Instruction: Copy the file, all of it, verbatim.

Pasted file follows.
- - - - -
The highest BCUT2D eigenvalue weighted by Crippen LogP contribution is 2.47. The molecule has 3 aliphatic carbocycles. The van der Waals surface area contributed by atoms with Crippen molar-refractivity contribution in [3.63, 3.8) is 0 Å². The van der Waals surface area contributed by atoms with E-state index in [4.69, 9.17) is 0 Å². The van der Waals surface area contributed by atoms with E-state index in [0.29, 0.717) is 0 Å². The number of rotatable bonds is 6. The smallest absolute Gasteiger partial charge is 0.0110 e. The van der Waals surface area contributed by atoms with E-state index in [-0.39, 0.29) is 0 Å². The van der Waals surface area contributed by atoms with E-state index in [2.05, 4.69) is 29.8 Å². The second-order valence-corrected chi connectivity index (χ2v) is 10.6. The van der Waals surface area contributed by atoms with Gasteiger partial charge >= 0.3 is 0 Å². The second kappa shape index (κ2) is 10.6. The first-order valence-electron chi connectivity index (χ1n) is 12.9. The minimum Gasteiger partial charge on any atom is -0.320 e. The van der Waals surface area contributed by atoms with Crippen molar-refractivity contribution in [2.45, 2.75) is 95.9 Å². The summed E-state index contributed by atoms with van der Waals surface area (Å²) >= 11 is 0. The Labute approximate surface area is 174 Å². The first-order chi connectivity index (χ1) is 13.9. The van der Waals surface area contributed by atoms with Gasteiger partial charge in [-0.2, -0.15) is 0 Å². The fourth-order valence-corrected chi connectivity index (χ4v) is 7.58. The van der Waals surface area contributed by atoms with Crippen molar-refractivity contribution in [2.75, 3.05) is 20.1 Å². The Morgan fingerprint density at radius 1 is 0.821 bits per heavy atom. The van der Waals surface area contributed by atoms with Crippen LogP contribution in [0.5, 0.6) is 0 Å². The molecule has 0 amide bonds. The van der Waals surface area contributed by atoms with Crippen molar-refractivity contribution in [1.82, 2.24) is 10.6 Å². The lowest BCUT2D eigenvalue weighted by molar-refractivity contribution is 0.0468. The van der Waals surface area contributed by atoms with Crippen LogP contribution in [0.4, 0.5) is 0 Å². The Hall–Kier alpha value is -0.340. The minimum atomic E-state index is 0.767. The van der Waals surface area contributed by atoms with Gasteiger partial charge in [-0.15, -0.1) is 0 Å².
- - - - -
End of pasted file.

The highest BCUT2D eigenvalue weighted by Crippen LogP contribution is 2.47. The molecule has 3 aliphatic carbocycles. The van der Waals surface area contributed by atoms with Crippen molar-refractivity contribution in [3.63, 3.8) is 0 Å². The van der Waals surface area contributed by atoms with E-state index in [4.69, 9.17) is 0 Å². The van der Waals surface area contributed by atoms with E-state index in [0.29, 0.717) is 0 Å². The number of rotatable bonds is 6. The smallest absolute Gasteiger partial charge is 0.0110 e. The van der Waals surface area contributed by atoms with E-state index in [-0.39, 0.29) is 0 Å². The van der Waals surface area contributed by atoms with E-state index in [2.05, 4.69) is 29.8 Å². The second-order valence-corrected chi connectivity index (χ2v) is 10.6. The van der Waals surface area contributed by atoms with Gasteiger partial charge >= 0.3 is 0 Å². The second kappa shape index (κ2) is 10.6. The first-order valence-electron chi connectivity index (χ1n) is 12.9. The minimum Gasteiger partial charge on any atom is -0.320 e. The van der Waals surface area contributed by atoms with Crippen molar-refractivity contribution in [2.45, 2.75) is 95.9 Å². The summed E-state index contributed by atoms with van der Waals surface area (Å²) >= 11 is 0. The Labute approximate surface area is 174 Å². The first-order chi connectivity index (χ1) is 13.9. The van der Waals surface area contributed by atoms with Gasteiger partial charge in [-0.2, -0.15) is 0 Å². The fourth-order valence-corrected chi connectivity index (χ4v) is 7.58. The van der Waals surface area contributed by atoms with Crippen molar-refractivity contribution in [2.75, 3.05) is 20.1 Å². The Morgan fingerprint density at radius 1 is 0.821 bits per heavy atom. The van der Waals surface area contributed by atoms with Crippen LogP contribution in [0.5, 0.6) is 0 Å². The molecule has 0 amide bonds. The van der Waals surface area contributed by atoms with Crippen molar-refractivity contribution in [1.82, 2.24) is 10.6 Å². The lowest BCUT2D eigenvalue weighted by molar-refractivity contribution is 0.0468. The van der Waals surface area contributed by atoms with Crippen LogP contribution in [0.4, 0.5) is 0 Å². The Hall–Kier alpha value is -0.340. The minimum atomic E-state index is 0.767. The van der Waals surface area contributed by atoms with Gasteiger partial charge in [-0.15, -0.1) is 0 Å².